John Marsden is a writer, teacher and school principal. He has won all the major Australian awards for children’s and youth literature, and has produced a string of bestsellers, including “So Much to tell you” and the 7-volume “Tomorrow” series. John now has more than 40 titles in print: the most recent is his first novel for adults, “South of Darkness.”
In 1998, John bought the Tye Estate, 850 acres of natural bush north-east of Melbourne. For eight years he ran enormously popular writers’ courses and camps at Tye, before starting his own school, Candlebark, on the site in 2006. The school now caters for students from years Prep to 10, and has a four-year waiting list. John is also the patron of the youth media organisation, Express Media.
Geelong Regional Library Corporation presents Open Mind Lectures each quarter. John Marsden spoke last night at the Geelong West Town Hall, to an audience of about 400 appreciative listeners.
John talked about five things that schools must address to give their students the best possible opportunities for learning:
Aesthetics – the learning environment must look and be attractive. Students should be surrounded by beauty. Far too many schools look anything but aesthetically pleasing. Most children leave the comfort and pleasant surroundings of home and go to learn in a place that’s forbidding, uncomfortable, has little appeal
First-hand Experience – Children should be given first-hand learning experiences wherever possible. Candlebark students go to theatre and concerts in Melbourne, see visiting artists and musicians of high calibre, visit workplaces, historical sites, a campus in France. They look for things in the bush, build things, grow and process their own food. Too often learning can be about experiences rather than experiencing things themselves.
Space – Children need plenty of space to learn optimally. The should be able to run, ride, play and get plenty of exercise, not necessarily just in scheduled sport time, but at any time of the day. Brains work better if bodies are fit.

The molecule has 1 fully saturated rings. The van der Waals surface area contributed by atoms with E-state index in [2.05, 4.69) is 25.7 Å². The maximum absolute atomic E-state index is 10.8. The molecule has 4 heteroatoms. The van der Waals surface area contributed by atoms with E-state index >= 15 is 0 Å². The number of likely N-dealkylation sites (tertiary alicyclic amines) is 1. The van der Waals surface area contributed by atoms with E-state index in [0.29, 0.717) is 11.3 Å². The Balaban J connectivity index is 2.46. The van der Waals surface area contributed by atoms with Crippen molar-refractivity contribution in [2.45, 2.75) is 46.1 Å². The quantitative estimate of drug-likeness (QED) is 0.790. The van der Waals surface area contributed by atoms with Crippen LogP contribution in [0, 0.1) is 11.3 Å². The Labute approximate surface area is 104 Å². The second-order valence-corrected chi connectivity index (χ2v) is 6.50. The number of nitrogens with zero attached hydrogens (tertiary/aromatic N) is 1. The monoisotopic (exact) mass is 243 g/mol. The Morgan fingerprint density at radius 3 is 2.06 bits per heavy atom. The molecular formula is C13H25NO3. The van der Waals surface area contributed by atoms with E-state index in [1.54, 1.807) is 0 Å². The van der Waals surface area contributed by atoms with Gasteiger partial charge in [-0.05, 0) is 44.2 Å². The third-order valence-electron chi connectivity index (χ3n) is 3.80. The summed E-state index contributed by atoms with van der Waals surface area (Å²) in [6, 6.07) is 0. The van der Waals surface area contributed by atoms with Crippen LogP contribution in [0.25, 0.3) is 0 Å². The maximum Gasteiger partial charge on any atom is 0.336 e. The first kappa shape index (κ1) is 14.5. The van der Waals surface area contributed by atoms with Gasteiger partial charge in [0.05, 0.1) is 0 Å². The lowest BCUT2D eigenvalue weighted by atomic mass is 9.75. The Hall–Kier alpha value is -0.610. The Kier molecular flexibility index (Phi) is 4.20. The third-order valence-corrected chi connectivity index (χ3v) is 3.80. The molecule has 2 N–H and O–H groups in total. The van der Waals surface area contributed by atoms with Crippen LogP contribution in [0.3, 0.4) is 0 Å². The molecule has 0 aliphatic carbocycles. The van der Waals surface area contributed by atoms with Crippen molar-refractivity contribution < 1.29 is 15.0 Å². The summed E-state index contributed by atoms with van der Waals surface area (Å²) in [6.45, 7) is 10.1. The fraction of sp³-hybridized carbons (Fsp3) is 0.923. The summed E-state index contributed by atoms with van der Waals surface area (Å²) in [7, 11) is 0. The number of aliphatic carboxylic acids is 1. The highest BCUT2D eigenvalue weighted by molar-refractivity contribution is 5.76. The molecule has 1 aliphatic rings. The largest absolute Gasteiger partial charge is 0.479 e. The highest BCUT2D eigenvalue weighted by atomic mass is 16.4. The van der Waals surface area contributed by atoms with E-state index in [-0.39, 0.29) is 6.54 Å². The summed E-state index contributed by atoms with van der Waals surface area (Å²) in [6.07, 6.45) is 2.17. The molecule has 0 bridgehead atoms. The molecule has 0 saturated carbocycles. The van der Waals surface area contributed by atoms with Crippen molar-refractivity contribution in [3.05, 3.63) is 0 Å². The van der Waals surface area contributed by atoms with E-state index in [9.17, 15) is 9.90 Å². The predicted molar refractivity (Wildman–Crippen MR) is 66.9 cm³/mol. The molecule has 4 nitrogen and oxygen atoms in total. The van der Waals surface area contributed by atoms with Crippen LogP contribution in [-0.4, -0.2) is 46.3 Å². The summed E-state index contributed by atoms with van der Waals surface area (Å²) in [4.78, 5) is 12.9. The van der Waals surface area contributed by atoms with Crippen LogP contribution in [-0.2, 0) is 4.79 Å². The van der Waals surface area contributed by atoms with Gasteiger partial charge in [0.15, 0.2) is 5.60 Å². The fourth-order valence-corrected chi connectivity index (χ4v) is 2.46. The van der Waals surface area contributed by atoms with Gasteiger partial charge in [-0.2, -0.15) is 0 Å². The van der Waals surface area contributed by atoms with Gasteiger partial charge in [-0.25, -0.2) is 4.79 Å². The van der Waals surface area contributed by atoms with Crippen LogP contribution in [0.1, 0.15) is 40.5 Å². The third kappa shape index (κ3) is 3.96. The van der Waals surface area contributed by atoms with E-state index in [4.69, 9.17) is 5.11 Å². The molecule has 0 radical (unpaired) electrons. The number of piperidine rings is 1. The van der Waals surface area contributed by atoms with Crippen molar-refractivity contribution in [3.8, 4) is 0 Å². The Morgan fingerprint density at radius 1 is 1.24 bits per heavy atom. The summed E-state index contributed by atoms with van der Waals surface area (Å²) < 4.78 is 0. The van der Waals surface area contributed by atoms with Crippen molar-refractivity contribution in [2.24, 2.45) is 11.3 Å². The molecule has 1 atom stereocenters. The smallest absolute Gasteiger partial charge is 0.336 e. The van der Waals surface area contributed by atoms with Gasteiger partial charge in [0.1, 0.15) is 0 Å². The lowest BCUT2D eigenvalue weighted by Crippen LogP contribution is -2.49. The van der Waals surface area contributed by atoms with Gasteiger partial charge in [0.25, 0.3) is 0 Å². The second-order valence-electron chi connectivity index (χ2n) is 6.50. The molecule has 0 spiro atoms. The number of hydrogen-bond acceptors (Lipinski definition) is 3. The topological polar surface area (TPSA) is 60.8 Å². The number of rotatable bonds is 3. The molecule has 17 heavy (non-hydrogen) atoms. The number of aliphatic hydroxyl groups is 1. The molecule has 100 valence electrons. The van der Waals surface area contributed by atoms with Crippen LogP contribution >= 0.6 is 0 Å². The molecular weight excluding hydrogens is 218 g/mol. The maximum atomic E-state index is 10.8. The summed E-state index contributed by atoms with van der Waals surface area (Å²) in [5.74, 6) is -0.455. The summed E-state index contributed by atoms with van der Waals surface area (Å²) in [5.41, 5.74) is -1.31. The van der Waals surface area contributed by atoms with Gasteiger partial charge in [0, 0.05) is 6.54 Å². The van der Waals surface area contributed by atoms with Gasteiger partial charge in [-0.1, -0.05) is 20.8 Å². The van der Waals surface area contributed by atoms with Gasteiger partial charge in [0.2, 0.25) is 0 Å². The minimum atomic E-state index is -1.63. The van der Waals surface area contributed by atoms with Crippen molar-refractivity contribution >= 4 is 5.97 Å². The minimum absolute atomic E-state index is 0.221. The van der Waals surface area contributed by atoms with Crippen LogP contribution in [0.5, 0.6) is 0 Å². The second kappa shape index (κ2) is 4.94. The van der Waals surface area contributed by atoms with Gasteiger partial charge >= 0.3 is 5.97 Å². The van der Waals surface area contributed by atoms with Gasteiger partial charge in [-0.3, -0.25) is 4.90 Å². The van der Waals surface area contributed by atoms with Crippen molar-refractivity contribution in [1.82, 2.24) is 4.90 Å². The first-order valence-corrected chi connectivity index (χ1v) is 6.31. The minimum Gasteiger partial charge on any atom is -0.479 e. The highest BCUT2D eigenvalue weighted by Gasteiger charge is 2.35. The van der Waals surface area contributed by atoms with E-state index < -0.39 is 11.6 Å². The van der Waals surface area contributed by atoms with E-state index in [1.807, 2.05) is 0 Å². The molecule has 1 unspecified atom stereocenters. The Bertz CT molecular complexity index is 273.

Language – Do not be too regimented and restrictive about language. Children are naturally poetic until the age of 7 or 8, but they stop playing with language and enjoying the musical qualities of words because they get laughed at or forced to make their language regulated and precise. Don’t take the red pen to everything your children say!
Status – This is tied to language in many ways. Try to achieve the fine balance between mutual respect and collegiality / collaboration. Schools should be run by adults, but students should not feel they belong to a different class of being. Many schools won’t allow students to use the main entrance or to even be in the plush reception area, or won’t deal with enquiries from a student partly out of uniform. Some of the most successful schools invite students into the teachers’ lounge when they seek tutorial help or want a discussion. A teacher won’t achieve anything by trying to be best friends with students – they are educators, and have a job to do. On the other hand, teachers must respect students and invite conversation and encourage ideas.
From question time:
There are some wonderful high-fee independent schools, and some terrible high-fee independent schools. There are some wonderful cash-strapped government schools, and some terrible cash-strapped government schools. The majority of schools are at best mediocre. What makes the difference is the quality of the teachers and the school leadership.
One of the biggest challenges to education is bureaucracy: it is extremely difficult to set up any sort of alternative school, much more so now than in the past. Bureaucrats demand compliance with the most idiotic things, often that have no bearing on how children are cared for, or what they learn.